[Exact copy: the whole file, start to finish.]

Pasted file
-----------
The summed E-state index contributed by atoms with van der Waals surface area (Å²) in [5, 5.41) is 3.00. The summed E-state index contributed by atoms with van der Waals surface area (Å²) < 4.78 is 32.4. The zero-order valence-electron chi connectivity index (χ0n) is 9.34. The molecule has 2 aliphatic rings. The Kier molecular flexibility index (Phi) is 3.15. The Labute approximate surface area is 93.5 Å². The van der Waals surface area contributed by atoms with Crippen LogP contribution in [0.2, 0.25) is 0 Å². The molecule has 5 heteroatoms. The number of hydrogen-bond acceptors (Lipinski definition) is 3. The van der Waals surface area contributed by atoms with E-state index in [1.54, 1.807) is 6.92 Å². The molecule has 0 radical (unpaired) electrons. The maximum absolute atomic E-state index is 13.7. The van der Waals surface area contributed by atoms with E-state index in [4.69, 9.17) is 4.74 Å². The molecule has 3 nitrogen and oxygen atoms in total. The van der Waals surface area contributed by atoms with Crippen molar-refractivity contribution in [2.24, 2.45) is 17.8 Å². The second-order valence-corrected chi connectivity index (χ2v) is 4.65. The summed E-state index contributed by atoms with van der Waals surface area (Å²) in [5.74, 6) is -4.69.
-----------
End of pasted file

The summed E-state index contributed by atoms with van der Waals surface area (Å²) in [5, 5.41) is 3.00. The summed E-state index contributed by atoms with van der Waals surface area (Å²) < 4.78 is 32.4. The zero-order valence-electron chi connectivity index (χ0n) is 9.34. The molecule has 2 aliphatic rings. The Kier molecular flexibility index (Phi) is 3.15. The Labute approximate surface area is 93.5 Å². The van der Waals surface area contributed by atoms with Crippen LogP contribution in [0.2, 0.25) is 0 Å². The molecule has 5 heteroatoms. The number of hydrogen-bond acceptors (Lipinski definition) is 3. The van der Waals surface area contributed by atoms with E-state index in [1.54, 1.807) is 6.92 Å². The molecule has 0 radical (unpaired) electrons. The maximum absolute atomic E-state index is 13.7. The van der Waals surface area contributed by atoms with E-state index in [4.69, 9.17) is 4.74 Å². The molecule has 3 nitrogen and oxygen atoms in total. The van der Waals surface area contributed by atoms with Crippen molar-refractivity contribution in [2.24, 2.45) is 17.8 Å². The second-order valence-corrected chi connectivity index (χ2v) is 4.65. The summed E-state index contributed by atoms with van der Waals surface area (Å²) in [5.74, 6) is -4.69.